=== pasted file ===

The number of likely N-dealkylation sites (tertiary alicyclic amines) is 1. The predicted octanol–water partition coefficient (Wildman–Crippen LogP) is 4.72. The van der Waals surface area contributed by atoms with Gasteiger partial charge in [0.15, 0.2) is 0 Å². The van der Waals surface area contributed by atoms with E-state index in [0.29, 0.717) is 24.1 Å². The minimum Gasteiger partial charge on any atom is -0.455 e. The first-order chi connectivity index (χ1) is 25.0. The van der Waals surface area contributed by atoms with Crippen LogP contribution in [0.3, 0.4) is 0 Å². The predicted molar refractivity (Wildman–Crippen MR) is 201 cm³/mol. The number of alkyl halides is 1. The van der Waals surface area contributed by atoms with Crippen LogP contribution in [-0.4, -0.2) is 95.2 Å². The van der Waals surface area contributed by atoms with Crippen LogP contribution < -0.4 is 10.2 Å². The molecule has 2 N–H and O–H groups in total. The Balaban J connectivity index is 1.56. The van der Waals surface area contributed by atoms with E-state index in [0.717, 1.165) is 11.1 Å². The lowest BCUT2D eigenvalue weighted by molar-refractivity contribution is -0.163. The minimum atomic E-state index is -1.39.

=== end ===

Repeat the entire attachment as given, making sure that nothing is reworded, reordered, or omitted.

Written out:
The number of likely N-dealkylation sites (tertiary alicyclic amines) is 1. The predicted octanol–water partition coefficient (Wildman–Crippen LogP) is 4.72. The van der Waals surface area contributed by atoms with Gasteiger partial charge in [0.15, 0.2) is 0 Å². The van der Waals surface area contributed by atoms with E-state index in [0.29, 0.717) is 24.1 Å². The minimum Gasteiger partial charge on any atom is -0.455 e. The first-order chi connectivity index (χ1) is 25.0. The van der Waals surface area contributed by atoms with Crippen LogP contribution in [0.3, 0.4) is 0 Å². The predicted molar refractivity (Wildman–Crippen MR) is 201 cm³/mol. The number of alkyl halides is 1. The van der Waals surface area contributed by atoms with Crippen LogP contribution in [-0.4, -0.2) is 95.2 Å². The van der Waals surface area contributed by atoms with Crippen LogP contribution < -0.4 is 10.2 Å². The molecule has 2 N–H and O–H groups in total. The Balaban J connectivity index is 1.56. The van der Waals surface area contributed by atoms with E-state index in [0.717, 1.165) is 11.1 Å². The lowest BCUT2D eigenvalue weighted by molar-refractivity contribution is -0.163. The minimum atomic E-state index is -1.39.